Question: Why doesn’t the federal government stimulate the economy by reducing the length of the workweek (the number of hours after which employees receive time-and-a-half pay)? Employers would respond by spreading the work load, which means more hiring and fewer layoffs.
Wouldn’t that be more efficient overall than high unemployment? By tying the length of the work week to the unemployment rate using an automatic formula, a feedback loop could be set up to keep unemployment at a reasonable level.
Paul Solman: Because it would seem too radical? Too kooky? Because it wouldn’t distinguish between more and less able workers? And yet, maybe not such a hare-brained scheme. Another friend of this page, Dean Baker, wrote the following in the New York Daily News in January:
“One innovative policy that would provide a quick boost to the economy and jobs – and lasting gains in reduced unemployment – is a tax incentive for shorter workweeks or work years.
No doubt, such a suggestion will make conservatives howl about liberals attempting to turn the United States into France, where in 2000 the government mandated a 35-hour workweek.
But I’m not suggesting the government force a shorter workweek; I’m suggesting it create incentives for businesses to make the choice themselves.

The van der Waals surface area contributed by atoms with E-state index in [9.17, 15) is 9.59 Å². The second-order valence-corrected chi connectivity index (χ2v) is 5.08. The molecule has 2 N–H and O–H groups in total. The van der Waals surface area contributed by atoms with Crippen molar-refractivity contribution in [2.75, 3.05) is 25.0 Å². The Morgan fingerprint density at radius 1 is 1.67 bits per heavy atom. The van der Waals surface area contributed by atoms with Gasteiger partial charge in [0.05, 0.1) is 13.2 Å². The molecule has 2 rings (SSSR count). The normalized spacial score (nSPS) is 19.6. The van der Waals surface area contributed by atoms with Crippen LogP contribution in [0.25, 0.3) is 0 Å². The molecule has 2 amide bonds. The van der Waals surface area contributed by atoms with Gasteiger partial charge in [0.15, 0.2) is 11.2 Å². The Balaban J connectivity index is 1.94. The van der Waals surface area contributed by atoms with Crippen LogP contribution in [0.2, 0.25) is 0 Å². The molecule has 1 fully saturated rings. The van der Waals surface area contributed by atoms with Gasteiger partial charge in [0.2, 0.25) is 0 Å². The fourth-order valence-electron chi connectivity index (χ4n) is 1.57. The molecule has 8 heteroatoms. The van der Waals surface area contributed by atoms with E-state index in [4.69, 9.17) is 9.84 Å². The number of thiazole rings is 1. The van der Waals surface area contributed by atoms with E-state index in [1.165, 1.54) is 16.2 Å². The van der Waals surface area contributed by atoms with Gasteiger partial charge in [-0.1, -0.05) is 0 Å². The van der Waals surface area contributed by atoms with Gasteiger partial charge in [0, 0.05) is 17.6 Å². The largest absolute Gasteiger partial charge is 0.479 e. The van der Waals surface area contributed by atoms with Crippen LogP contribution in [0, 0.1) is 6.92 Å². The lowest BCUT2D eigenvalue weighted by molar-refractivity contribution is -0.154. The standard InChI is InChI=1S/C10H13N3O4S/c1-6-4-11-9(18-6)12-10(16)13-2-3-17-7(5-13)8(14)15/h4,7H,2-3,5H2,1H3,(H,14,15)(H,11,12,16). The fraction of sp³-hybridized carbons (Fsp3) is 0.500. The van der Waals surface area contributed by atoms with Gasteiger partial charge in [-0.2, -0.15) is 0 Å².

And in any event, there are worse examples to follow than France’s on this score. The reduction in the workweek there created new jobs and improved productivity.
Incentivizing a shorter workweek in the U.S. could take different forms. To qualify, an employer who currently provides no paid vacation might offer all workers three weeks a year of paid vacation, approximately a 6% reduction in work time. Alternatively, employers could cut the standard workweek, say from 40 hours to 36 hours, a 10% reduction in work hours. Or they could offer paid sick leave or paid parental leave.
How would this help the economy? The tax break would allow the employer to compensate workers for fewer hours up to some limit, say a maximum of $2,500 per worker. That would cut work hours but maintain staffing levels.
As a result, workers would be getting just as much money as before the reduction in hours – but putting in 10% fewer hours. If workers have the same amount of money, then demand in the economy will be the same. At the same time, firms would then need to hire more workers to meet this demand, since they would be getting 10% fewer hours from each worker.
Such a tax break would stay in effect for just two years. However, if workers and employers liked the new work schedules, there would be a lasting benefit from this job creation measure.”